ECN Electrical Forum - Discussion Forums for Electricians, Inspectors and Related Professionals

Topic Options
Rate This Topic
#129071 - 07/10/04 05:48 AM why we do not fell shock in neutral?
luckyali Offline
Junior Member
Registered: 06/22/04
Posts: 7
Loc: pakistan
In single phase current flow through phase and returned to neutral.when we touch the phase we fell shock but when touch the neutral we don`t,while current is also present in neutral.if we take the example of pipe and water,the water is present at every point of pipe,so please tell me why we do not fell shock in neutral?
Top
Tools for Electricians:
#129072 - 07/10/04 09:18 AM Re: why we do not fell shock in neutral?
pauluk Offline
Member
Registered: 08/11/01
Posts: 7520
Loc: Norfolk, England
Hi Ali,

The reason is that in a system which is functioning normally the neutral has no, or very little potential with respect to earth.

On a normal supply the neutral side of the transformer is grounded. So the "hot" side of the line is at 120, 240, or some other voltage with respect to the earth. If you touch it while simultaneously in contact with the earth, you therefore have that voltage applied across your body and you feel a shock.

But even though current is flowing through the neutral, the only voltage present on it is a very small amount due to voltage drop along the cable. So you may have just 1 or 2 volts on it with respect to earth -- Not enough to shock you.
Top
#129073 - 07/10/04 10:05 AM Re: why we do not fell shock in neutral?
ElectricAL Offline
Member
Registered: 10/10/01
Posts: 597
Loc: Minneapolis, MN USA
Ali,

Following on Paul's last two sentences, look at this situation:
When the tool is working normally, the current flowing will be about 7 Amps. The circuit and its resistance can be shown by this diagram:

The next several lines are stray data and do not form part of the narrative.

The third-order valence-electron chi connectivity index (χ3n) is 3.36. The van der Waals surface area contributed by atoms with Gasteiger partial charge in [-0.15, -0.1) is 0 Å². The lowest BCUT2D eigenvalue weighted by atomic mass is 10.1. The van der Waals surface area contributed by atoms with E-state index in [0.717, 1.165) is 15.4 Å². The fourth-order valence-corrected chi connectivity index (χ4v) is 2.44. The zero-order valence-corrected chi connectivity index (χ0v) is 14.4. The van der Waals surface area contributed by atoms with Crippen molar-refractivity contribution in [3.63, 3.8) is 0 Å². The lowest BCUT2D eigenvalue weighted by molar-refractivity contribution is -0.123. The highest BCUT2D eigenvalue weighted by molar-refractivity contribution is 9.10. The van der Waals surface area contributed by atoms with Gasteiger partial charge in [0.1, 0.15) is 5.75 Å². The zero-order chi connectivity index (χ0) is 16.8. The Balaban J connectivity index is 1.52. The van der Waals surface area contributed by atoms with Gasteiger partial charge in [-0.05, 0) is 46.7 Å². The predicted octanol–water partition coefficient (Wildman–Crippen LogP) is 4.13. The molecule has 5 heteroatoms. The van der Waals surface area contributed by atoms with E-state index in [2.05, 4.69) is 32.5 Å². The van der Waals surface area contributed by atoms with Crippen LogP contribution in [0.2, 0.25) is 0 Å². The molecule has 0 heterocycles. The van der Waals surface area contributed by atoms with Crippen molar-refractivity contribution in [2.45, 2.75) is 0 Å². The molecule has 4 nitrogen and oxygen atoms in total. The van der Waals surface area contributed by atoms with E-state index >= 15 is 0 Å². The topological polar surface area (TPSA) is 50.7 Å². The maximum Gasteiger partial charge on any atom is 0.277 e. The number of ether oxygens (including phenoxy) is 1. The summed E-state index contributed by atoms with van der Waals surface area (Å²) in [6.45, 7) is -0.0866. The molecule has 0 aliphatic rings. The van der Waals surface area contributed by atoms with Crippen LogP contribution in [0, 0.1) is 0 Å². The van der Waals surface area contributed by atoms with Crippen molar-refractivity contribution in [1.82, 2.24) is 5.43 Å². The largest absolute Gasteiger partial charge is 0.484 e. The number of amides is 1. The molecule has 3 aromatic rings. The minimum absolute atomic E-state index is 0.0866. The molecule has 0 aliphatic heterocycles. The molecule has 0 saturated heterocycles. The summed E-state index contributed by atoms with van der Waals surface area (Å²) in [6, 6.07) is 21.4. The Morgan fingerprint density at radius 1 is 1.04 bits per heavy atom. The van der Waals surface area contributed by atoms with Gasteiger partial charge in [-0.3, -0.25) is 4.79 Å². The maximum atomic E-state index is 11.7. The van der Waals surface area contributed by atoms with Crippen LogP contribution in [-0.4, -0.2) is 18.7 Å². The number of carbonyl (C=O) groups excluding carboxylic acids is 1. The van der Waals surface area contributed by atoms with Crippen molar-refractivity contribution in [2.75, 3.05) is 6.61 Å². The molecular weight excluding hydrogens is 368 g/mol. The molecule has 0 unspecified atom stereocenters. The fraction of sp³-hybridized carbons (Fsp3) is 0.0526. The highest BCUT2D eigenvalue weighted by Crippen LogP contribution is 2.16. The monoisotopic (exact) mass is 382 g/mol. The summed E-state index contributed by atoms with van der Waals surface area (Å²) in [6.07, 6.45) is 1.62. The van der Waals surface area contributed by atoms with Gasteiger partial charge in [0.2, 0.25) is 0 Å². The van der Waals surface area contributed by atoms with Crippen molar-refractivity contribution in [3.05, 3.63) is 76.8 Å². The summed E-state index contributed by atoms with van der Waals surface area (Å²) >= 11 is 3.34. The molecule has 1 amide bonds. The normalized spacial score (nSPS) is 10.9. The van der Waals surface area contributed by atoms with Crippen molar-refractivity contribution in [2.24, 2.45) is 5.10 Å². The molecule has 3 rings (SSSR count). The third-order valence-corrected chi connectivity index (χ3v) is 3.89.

When the circuit works normally and 7 Amps is flowing, the touch voltage on the neutral will be:

(R4 + R6)* 7 Amps = 2.1 Volts. Too low to feel.

(R1 and R2 are so big, compared to R4 and R6, that they can be ignored to simplify the calculation; and R7 and R8 aren't present, cause the tool is working normally, that is, the hot wire hasn't broken loose and touched the grounded metal of the tool body.)

When the hot wire shorts to the tool body, and is not connected to the neutral, the current that flows is 188 Amps and all of a sudden, the person not only gets shocked, but because of the bad conditions (weather, mud, sweat) gets badly shocked. The circuit becomes this equivalent:
_________________________
Al Hildenbrand
Top
#129074 - 07/10/04 07:30 PM Re: why we do not fell shock in neutral?
luckyali Offline
Junior Member
Registered: 06/22/04
Posts: 7
Loc: pakistan
Thx very much both of U Paul and electrical.
Top

Member Spotlight
Member Since: 10/07/00
Posts: 3417
New in the Gallery:
SE cable question
Featured:

2017 NEC and Related
2017 NEC
Now Available!

Shout Box


Who's Online
0 registered (), 54 Guests and 7 Spiders online.
Key: Admin, Global Mod, Mod
 
New in the Gallery:
SE cable question
 
Top Posters (30 Days)
Admin 51
HotLine1 43
gfretwell 17
Trumpy 16
Ruben Rocha 13
 
Newest Members
clee512, Jdscott2005, FAIZAN, Regitest2, sureshazhagai

ECN Electrical Forums - sponsored by Electrical Contractor Network - Electrical and Code Related Discussion for Electrical Contractors, Electricians, Inspectors, Instructors, Engineers and other related Professionals